Webster University or its programs are accredited by The Higher Learning Commission (North Central Association), the Association of Collegiate Business Schools and Programs (ACBSP), the National Association of Schools of Music (NASM), the National League for Nursing (NLN), the Council on Accreditation (COA), the National Council for Accreditation of Teacher Education (NCATE), the Missouri Department of Elementary and Secondary Education, and the National Board for Certified Counselors.
In 2021, Webster University was ranked 15th among regional universities (Midwest) by U.S. News & World Report.
Webster University's home campus is located in Webster Groves, a suburb of St. Louis. Many of the domestic campuses are located near military bases; some are located in various metropolitan areas. The international campuses are located in several European countries including Switzerland, Austria, and The Netherlands; several are also located in Asia and Africa, such as in Thailand, and China.
In addition to its own international campuses, Webster has also formed partnerships with a few universities that are based in the country of interest. For example, The Webster Graduate School was until 2015 tied with Regent's University London; and Webster maintains a relationship with Kansai University in Osaka, Japan and with The Universidad Autónoma de Guadalajara in Guadalajara, Mexico. Recently, Webster started a study abroad program in Greece.
In 2015, Webster released a report on its Thailand campus citing several issues, including badly inadequate facilities and a culture of distrust between students and the administration. The report also cited several strengths on the campus, including strong academics and financial stability, saying "recruitment, marketing and admissions" are an area of strength for the campus. One month after the internal report was issued, a campus ombudsman was appointed to address the communications issues and to bring the Thailand campus more in-line with the home campus' policies.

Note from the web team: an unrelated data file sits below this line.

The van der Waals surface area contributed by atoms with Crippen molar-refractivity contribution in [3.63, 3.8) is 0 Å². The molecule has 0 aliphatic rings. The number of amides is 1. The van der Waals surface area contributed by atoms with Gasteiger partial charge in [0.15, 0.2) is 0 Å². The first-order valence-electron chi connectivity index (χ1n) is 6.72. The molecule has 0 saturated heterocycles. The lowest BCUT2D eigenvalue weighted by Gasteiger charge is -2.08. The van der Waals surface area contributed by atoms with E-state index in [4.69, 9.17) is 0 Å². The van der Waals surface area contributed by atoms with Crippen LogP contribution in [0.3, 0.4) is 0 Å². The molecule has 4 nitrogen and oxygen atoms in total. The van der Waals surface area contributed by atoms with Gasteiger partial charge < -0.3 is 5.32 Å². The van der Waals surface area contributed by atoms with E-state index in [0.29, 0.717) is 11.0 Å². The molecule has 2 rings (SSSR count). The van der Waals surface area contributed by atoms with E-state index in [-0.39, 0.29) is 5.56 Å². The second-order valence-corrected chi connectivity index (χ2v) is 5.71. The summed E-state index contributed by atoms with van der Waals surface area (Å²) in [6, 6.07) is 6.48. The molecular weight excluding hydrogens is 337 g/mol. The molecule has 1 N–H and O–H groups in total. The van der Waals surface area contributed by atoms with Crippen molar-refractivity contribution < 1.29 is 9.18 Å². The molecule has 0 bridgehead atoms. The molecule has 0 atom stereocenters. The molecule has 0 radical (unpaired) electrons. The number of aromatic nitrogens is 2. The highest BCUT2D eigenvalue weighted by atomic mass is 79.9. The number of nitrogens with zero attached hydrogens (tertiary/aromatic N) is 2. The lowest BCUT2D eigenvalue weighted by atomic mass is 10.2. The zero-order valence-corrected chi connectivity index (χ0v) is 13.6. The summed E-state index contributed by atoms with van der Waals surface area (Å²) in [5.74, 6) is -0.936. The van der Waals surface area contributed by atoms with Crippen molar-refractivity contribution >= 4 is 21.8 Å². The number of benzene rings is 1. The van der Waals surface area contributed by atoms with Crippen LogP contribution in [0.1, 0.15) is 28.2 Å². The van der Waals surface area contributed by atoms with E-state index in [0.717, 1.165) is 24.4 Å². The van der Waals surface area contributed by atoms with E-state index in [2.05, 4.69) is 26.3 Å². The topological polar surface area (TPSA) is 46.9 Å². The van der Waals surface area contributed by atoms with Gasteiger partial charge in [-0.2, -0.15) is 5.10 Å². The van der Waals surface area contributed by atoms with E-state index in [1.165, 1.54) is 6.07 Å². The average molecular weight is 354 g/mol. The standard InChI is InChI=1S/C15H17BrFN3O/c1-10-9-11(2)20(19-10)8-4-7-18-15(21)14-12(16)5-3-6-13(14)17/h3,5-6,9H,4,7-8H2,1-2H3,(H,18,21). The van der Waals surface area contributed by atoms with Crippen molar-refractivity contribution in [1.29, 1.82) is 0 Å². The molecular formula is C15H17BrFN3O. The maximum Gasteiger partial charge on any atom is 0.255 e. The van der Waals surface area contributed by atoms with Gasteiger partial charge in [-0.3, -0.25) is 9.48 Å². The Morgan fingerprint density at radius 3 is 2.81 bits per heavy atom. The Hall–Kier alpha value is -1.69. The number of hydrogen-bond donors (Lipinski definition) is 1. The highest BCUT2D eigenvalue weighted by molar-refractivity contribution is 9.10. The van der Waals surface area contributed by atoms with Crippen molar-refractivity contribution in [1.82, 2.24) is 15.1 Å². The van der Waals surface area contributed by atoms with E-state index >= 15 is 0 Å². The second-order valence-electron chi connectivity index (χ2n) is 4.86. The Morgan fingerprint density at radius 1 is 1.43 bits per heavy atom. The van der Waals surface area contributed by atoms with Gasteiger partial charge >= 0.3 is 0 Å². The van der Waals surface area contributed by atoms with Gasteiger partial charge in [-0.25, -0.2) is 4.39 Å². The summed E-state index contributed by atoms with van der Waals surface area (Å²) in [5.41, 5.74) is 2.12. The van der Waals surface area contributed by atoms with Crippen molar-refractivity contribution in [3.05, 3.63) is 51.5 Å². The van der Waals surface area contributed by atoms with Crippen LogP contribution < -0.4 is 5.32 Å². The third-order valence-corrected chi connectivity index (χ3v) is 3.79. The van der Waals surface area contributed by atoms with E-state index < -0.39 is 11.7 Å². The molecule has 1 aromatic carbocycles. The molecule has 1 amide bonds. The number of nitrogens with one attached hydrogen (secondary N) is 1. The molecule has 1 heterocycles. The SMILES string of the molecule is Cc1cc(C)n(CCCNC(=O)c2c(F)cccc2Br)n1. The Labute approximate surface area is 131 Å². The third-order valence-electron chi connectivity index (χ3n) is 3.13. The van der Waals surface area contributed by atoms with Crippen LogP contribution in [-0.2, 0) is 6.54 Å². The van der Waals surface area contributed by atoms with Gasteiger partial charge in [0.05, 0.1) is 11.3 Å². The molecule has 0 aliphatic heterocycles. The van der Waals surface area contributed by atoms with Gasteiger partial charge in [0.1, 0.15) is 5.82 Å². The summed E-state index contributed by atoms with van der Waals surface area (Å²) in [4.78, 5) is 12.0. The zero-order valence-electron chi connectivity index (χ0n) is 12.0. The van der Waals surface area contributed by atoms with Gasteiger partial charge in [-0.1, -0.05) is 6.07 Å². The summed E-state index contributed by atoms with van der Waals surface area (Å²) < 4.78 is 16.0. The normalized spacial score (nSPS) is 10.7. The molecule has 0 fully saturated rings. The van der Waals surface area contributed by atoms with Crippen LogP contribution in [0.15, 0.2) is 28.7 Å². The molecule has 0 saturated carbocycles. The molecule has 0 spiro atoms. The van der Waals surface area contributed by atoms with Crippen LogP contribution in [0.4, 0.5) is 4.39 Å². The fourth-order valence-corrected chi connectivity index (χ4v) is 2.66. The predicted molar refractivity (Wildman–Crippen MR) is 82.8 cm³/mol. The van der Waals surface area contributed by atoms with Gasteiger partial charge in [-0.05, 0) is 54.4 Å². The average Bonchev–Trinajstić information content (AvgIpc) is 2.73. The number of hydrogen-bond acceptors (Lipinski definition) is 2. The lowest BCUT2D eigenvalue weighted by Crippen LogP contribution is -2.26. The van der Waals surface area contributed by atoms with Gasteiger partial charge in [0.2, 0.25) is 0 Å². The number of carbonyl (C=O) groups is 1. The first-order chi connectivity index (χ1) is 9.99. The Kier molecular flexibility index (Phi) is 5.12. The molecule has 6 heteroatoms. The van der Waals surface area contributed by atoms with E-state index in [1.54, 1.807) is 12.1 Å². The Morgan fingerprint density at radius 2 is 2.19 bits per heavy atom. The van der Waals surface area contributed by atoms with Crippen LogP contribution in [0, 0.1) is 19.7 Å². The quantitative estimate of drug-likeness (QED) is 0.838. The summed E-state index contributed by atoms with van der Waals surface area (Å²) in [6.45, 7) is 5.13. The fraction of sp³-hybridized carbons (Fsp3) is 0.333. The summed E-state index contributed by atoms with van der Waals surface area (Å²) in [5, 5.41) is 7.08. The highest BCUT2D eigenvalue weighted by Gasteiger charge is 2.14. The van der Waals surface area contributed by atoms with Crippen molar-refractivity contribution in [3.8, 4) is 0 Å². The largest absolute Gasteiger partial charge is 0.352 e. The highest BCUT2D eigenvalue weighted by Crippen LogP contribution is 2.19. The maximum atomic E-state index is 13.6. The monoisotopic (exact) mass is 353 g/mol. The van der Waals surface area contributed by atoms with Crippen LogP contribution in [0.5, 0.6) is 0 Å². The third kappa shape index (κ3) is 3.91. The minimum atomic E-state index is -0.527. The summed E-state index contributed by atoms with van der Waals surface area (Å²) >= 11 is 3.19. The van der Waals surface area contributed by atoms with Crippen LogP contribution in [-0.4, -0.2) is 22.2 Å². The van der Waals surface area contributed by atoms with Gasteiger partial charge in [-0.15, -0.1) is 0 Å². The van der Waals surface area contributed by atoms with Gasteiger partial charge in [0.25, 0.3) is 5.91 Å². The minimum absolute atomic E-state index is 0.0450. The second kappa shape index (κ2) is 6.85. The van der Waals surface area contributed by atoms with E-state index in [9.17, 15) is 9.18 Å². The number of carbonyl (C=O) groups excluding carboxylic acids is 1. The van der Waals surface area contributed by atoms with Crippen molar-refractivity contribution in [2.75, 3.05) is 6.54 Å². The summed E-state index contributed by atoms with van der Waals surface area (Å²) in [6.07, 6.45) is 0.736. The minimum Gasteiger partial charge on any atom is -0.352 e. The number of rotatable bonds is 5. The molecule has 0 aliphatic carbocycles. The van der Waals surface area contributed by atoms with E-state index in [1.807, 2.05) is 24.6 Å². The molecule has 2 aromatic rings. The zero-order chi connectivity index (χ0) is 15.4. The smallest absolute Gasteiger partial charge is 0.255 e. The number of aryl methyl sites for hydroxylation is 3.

Webster University's athletic mascot is the Gorlok, named in honor of the school's location at the corner of Gore and Lockwood Avenues in Webster Groves. Athletic teams participate in the NCAA Division III and in the St. Louis Intercollegiate Athletic Conference (SLIAC).
- Men's Sports: Baseball; basketball; cross country; golf; soccer; tennis; and, track and field
- Women's Sports: Basketball; cross country; soccer; softball; tennis; track and field; and, volleyball
Webster's Baseball Team has made back to back trips to the Division III World Series placing 5th in both 2012 and 2013. They also made the Division III World Series in 2015. They made it to the regional Division III championship in 2014 but was defeated in the first round. Major League pitcher Josh Fleming played for Webster.